James Webb has an interesting blog post on how to use Armitage to manage a pen test through Amazon’s Elastic Computing Cloud.

He does a good job articulating the benefits which include using Amazon’s EC2 to test your security from an outside in perspective or using it as a central point for a distributed red team to work from.

He also explains how to obtain authorization for penetration testing activities from Amazon. They do have a process for this and they’re very good about responding to these requests.

You can use Cobalt Strike or Armitage to work with Amazon’s EC2. If you use Cobalt Strike, I recommend using the quick-msf-setup script included with Cobalt Strike to quickly setup your environment. This process is described in the Cobalt Strike Linux Installation Instructions.

Also, when you run the teamserver, make sure you specify the external IP address of the EC2 node and not the private address bound to the network interface on the system. By specifying an external IP address, you’re telling the Metasploit Framework where it should send reverse connections to by default. It’s really important that this IP address is something your target systems can talk to.


Cobalt Strike Interviews

On Cobalt Strike launch day, I had a couple of opportunities to tell the Cobalt Strike story and share what’s happening with the world. First, I was on PaulDotCom episode 292. In this interview, the PaulDotCom crew asks about Cobalt Strike, what it does, and Carlos Perez posts crazy PowerShell recipes to the Skype chat.


I was also on the McAfee AudioParasitics podcast discussing Cobalt Strike. Here’s the episode description:

AudioParasitics is on the Offense – Dave and Jim welcome special guest Raphael Mudge!! Known far and wide as the creator and developer of Armitage, Raphael gives us the history behind the tool and touches on some exciting new efforts. We dig deep into the new Cobalt Strike tool, as well upcoming release of Cortana at DC20.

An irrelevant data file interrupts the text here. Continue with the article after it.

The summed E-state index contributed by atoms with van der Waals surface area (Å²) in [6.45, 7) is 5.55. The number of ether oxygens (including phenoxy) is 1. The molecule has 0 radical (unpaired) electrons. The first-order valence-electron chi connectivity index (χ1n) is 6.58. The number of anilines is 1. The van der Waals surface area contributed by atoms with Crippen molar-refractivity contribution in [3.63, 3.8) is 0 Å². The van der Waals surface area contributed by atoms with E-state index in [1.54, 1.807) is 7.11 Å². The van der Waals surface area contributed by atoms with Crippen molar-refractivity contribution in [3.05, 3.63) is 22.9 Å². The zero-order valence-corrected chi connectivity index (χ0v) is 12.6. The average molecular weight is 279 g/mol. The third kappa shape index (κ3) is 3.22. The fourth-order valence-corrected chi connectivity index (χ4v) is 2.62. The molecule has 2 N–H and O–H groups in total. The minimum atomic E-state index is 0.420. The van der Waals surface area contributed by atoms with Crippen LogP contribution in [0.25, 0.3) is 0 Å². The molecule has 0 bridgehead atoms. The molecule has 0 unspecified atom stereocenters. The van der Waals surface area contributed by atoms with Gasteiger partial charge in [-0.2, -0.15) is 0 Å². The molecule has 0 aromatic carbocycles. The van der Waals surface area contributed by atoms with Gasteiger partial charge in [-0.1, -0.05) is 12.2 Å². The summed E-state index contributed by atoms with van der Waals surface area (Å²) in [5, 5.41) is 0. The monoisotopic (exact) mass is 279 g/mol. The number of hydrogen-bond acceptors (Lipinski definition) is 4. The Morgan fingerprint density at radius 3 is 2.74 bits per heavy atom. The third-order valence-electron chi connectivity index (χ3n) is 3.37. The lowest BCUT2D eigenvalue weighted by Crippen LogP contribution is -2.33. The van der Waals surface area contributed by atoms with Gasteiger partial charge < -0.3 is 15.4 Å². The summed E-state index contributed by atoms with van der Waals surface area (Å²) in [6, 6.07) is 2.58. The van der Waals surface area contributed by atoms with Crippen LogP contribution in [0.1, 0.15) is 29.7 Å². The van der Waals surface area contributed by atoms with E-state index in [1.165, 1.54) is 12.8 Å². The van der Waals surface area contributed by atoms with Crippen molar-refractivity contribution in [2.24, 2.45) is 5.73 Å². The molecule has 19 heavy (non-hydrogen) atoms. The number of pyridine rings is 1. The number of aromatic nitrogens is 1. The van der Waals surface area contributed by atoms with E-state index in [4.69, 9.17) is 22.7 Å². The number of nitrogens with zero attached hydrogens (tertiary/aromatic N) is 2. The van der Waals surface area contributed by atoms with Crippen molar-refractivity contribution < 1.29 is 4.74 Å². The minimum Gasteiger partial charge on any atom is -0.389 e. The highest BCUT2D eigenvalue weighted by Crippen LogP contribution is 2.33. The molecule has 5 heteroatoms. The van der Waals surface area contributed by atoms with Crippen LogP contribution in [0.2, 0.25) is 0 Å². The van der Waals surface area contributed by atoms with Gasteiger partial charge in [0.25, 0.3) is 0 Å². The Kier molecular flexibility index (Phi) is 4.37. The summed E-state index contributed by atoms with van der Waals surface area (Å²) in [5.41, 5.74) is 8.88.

This is a great interview. In it, I get to share how Cortana was funded through the DARPA Cyber Fast Track program. I talk about the history of Armitage and I get a chance to discuss what Cobalt Strike is trying to accomplish. Check out the podcast for more:

Cobalt Strike Video Review

Ryan Linn created a video review of Cobalt Strike for the Ethical Hacker Network. Unfortunately, I can’t embed the video into the blog post, but I encourage you to check it out. It’s 20 minutes with a well-regarded expert taking Cobalt Strike through its paces.

Overall, I enjoyed getting to learn Cobalt Strike. It’s a new release, and it wasn’t perfect. On the other hand, it did all of the things that I needed to do quickly, and it made pass-the-hash a lot easier than going through the console. Having different tables was another nice feature, so that multiple tasks could be done at once and compartmentalized so that the text wasn’t intermixed. As it continues to mature and add features, Cobalt Strike is going to be a good tool for individual testers and teams who aren’t looking to spend $100k on tools.


Update 11/27/12: Don at ethicalhacker.net has put the video review on YouTube. Thanks Don! Here it is:

Meet Cobalt Strike: Adaptive Pen Testing

If you’re reading this, you’re likely aware of the Armitage project. Fed by your enthusiasm and feedback, Armitage has enjoyed a rapid pace of development since its inception. I left a security engineer role one year ago to search out how to properly nurture this project and its ideas going forward. This search led to some exciting initiatives, one that I’m announcing, right now.

I’d like to introduce you to Armitage’s big brother: Cobalt Strike

Cobalt Strike is a penetration testing suite built for threat emulation. I say suite, because it’s not just software. It’s documentation, online training, and a set of tools to help you execute an adaptive penetration test.